If you’re into it, here are some options:

  • Use the #BenchPolyMet image (above) for your cover photo on Twitter and Facebook during the tourney.
  • Tweet and post using the #BenchPolyMet.
  • Tweet @MSHSL if you have a message for the league (which ultimately has a lot do with sponsors).
  • Tweet @KSTC45 if you have a message for the TV station carrying the ads.
  • If you’re feeling saucy, tweet @GoPolyMet if you have a message for the permit seeker.
  • If you’re really feeling saucy, how cool would it be to see a #BenchPolyMet sign at the games?

If you agree that PolyMet’s behavior at the tournament is abhorrent, help call foul on this blatant insult to our intelligence and affront to our democracy. (Heads up, I will be up North taking photos for our pondhockeybook.com photo project on the Range this weekend, so won’t be as available to snag photos and create shareable images, but I will be checking for Retweet opportunities.) Feel free to tag @NewpeakReview, @JTH2020, and please use the hashtag #BenchPolyMet. And, best of luck to all the tournament teams this weekend. PolyMet or no, this is a proud proud annual moment for our state, and one that I feel very lucky to be a part of. Happy hockey watching!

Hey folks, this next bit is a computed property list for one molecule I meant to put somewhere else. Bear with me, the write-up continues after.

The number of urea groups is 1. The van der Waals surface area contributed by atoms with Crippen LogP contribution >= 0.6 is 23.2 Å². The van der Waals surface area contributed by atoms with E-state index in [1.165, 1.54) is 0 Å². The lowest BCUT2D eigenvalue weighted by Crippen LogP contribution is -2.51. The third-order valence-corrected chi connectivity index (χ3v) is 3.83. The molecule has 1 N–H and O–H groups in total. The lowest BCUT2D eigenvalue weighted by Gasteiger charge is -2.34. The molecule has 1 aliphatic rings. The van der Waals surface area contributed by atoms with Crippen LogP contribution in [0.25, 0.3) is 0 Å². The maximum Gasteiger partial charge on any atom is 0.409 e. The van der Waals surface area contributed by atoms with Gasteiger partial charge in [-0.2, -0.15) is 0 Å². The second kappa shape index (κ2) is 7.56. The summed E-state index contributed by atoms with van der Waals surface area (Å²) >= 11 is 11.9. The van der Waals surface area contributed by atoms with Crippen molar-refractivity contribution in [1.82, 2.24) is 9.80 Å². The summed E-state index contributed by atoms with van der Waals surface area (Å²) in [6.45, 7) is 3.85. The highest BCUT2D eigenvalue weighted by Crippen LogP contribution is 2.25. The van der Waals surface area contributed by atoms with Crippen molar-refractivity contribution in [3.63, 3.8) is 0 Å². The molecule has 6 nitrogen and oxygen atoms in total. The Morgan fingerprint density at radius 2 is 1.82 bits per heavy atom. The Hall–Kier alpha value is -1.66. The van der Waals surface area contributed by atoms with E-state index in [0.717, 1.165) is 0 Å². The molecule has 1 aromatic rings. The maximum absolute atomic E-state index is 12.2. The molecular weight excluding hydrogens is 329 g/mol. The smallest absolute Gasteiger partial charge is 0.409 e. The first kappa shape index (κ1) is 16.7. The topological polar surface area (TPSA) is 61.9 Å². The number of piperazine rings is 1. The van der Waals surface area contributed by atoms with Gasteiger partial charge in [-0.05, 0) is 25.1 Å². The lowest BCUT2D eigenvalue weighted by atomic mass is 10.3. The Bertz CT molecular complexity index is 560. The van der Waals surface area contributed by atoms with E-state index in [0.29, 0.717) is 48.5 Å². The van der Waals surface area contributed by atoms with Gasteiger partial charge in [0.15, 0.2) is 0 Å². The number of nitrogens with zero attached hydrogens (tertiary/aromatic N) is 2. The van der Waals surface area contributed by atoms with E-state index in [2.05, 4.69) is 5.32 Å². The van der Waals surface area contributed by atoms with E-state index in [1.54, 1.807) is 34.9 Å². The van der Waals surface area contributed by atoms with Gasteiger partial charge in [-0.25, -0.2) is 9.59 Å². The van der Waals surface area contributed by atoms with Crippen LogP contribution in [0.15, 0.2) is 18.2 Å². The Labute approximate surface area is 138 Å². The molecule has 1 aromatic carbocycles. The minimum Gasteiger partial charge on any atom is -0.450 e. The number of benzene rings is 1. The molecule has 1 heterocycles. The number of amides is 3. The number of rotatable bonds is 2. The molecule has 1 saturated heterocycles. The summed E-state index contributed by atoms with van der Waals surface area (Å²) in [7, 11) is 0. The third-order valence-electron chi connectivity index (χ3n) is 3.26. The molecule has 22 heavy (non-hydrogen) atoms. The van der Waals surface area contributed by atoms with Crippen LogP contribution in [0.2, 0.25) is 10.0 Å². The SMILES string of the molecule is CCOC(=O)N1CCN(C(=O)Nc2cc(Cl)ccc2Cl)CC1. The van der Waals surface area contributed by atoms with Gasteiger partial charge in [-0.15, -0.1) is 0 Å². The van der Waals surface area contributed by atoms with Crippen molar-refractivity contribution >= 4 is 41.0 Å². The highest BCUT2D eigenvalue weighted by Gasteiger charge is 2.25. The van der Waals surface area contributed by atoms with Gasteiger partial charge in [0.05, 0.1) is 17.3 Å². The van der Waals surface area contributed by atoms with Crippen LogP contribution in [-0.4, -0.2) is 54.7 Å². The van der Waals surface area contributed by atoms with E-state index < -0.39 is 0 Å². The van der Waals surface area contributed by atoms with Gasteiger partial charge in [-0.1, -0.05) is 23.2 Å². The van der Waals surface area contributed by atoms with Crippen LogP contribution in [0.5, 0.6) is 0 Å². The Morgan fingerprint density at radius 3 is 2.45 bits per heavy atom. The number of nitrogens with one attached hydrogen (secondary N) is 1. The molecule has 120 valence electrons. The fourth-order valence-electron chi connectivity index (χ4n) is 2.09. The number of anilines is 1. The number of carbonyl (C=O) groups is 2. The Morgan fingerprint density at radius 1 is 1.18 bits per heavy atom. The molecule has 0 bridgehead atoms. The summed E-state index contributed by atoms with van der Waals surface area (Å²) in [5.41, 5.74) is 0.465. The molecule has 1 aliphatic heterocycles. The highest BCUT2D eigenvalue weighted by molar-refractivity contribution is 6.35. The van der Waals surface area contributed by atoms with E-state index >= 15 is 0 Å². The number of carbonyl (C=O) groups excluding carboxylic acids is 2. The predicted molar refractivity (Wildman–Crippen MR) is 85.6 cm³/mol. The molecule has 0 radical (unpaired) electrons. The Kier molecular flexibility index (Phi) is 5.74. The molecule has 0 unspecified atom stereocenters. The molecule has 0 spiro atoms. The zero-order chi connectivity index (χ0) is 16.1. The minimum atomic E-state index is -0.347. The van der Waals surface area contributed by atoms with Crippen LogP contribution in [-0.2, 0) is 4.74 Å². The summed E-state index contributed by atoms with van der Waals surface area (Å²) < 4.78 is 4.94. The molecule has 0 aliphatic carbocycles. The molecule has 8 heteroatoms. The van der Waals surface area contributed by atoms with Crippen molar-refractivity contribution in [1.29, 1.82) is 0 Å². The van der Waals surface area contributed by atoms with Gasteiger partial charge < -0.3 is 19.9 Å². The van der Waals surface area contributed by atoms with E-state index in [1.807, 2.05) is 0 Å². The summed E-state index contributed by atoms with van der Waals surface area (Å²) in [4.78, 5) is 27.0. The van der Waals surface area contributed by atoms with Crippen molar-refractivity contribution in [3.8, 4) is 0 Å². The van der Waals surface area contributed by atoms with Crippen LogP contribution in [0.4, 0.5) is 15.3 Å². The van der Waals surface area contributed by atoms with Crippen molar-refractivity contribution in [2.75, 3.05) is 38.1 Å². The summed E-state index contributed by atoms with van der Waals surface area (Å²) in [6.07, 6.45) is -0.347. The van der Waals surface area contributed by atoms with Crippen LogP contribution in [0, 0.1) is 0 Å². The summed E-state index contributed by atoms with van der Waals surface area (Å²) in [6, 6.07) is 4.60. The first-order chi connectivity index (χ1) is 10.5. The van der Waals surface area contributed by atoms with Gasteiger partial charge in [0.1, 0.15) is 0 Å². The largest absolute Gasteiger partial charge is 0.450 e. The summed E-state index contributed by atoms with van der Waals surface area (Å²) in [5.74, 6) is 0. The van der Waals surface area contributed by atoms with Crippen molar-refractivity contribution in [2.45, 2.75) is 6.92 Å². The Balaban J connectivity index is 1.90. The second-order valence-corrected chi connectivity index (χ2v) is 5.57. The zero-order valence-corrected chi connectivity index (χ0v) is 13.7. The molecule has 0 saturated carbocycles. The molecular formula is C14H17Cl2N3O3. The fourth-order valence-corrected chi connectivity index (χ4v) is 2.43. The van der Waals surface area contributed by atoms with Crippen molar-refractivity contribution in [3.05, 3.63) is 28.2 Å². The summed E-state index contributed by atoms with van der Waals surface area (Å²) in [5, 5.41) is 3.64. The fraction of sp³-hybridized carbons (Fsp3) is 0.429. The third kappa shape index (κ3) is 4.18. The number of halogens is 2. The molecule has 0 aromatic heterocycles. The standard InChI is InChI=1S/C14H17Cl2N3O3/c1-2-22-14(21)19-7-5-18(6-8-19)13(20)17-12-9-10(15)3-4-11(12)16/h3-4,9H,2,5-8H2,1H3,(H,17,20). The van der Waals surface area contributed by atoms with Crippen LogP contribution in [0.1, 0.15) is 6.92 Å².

###

Unions Speak out Against Senate Rejection of KXL

By JT Haines, November 20, 2014

The Washington Examiner is reporting that certain of the major labor unions and leaders — including Laborers’ Int’l Union of North America, AFL-CIO Building and Trades, and Teamsters — have spoken out against the US Senate rejection of #KeystoneXL, with LIUNA calling it a “vote against all construction workers.” [Washington Examiner]

LIUNA’s position is similar to its position expressed last March in Minnesota in favor of a proposed Enbridge Sandpiper pipeline expansion, which pipeline terminates in the Duluth/Superior Twin Ports. (For excerpts from LIUNA’s spokesperson at that conference, see my post here. )